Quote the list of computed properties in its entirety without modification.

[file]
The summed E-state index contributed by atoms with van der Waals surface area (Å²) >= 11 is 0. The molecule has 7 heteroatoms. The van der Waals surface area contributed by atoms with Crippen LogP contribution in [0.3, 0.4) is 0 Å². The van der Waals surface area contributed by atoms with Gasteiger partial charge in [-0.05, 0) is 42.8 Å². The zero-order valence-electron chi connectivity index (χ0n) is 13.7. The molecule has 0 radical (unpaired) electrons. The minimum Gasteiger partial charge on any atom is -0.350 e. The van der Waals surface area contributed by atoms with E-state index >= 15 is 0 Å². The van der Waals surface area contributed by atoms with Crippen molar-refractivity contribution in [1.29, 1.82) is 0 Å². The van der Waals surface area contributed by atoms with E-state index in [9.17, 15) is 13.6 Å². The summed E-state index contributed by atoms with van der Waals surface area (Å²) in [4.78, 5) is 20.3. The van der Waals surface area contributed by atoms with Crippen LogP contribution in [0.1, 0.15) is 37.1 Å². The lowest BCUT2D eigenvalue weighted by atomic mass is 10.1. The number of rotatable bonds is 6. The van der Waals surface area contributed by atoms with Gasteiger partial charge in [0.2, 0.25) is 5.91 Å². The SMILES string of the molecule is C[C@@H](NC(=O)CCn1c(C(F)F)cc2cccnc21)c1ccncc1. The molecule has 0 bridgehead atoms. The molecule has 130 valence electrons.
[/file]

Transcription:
The summed E-state index contributed by atoms with van der Waals surface area (Å²) >= 11 is 0. The molecule has 7 heteroatoms. The van der Waals surface area contributed by atoms with Crippen LogP contribution in [0.3, 0.4) is 0 Å². The van der Waals surface area contributed by atoms with Gasteiger partial charge in [-0.05, 0) is 42.8 Å². The zero-order valence-electron chi connectivity index (χ0n) is 13.7. The molecule has 0 radical (unpaired) electrons. The minimum Gasteiger partial charge on any atom is -0.350 e. The van der Waals surface area contributed by atoms with E-state index >= 15 is 0 Å². The van der Waals surface area contributed by atoms with Crippen molar-refractivity contribution in [1.29, 1.82) is 0 Å². The van der Waals surface area contributed by atoms with E-state index in [9.17, 15) is 13.6 Å². The summed E-state index contributed by atoms with van der Waals surface area (Å²) in [4.78, 5) is 20.3. The van der Waals surface area contributed by atoms with Crippen LogP contribution in [0.1, 0.15) is 37.1 Å². The lowest BCUT2D eigenvalue weighted by atomic mass is 10.1. The number of rotatable bonds is 6. The van der Waals surface area contributed by atoms with Gasteiger partial charge in [0.2, 0.25) is 5.91 Å². The SMILES string of the molecule is C[C@@H](NC(=O)CCn1c(C(F)F)cc2cccnc21)c1ccncc1. The molecule has 0 bridgehead atoms. The molecule has 130 valence electrons.